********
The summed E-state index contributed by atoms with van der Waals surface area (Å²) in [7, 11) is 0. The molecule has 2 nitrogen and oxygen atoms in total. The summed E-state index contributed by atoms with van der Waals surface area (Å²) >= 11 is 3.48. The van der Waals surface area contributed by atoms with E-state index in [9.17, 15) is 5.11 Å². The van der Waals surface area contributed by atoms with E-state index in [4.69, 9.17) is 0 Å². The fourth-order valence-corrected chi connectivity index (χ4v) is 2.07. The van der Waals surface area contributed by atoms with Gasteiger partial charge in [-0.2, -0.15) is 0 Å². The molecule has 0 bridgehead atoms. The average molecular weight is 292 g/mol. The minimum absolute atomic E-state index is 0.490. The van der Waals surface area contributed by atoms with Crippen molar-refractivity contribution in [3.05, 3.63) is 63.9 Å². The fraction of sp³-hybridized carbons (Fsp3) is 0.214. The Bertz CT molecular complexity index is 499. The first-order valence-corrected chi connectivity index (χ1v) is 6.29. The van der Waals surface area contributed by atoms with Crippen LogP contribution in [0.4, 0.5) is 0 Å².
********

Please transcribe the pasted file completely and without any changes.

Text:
The summed E-state index contributed by atoms with van der Waals surface area (Å²) in [7, 11) is 0. The molecule has 2 nitrogen and oxygen atoms in total. The summed E-state index contributed by atoms with van der Waals surface area (Å²) >= 11 is 3.48. The van der Waals surface area contributed by atoms with E-state index in [9.17, 15) is 5.11 Å². The van der Waals surface area contributed by atoms with E-state index in [4.69, 9.17) is 0 Å². The fourth-order valence-corrected chi connectivity index (χ4v) is 2.07. The van der Waals surface area contributed by atoms with Gasteiger partial charge in [-0.2, -0.15) is 0 Å². The molecule has 0 bridgehead atoms. The average molecular weight is 292 g/mol. The minimum absolute atomic E-state index is 0.490. The van der Waals surface area contributed by atoms with Crippen molar-refractivity contribution in [3.05, 3.63) is 63.9 Å². The fraction of sp³-hybridized carbons (Fsp3) is 0.214. The Bertz CT molecular complexity index is 499. The first-order valence-corrected chi connectivity index (χ1v) is 6.29. The van der Waals surface area contributed by atoms with Crippen LogP contribution in [0.4, 0.5) is 0 Å².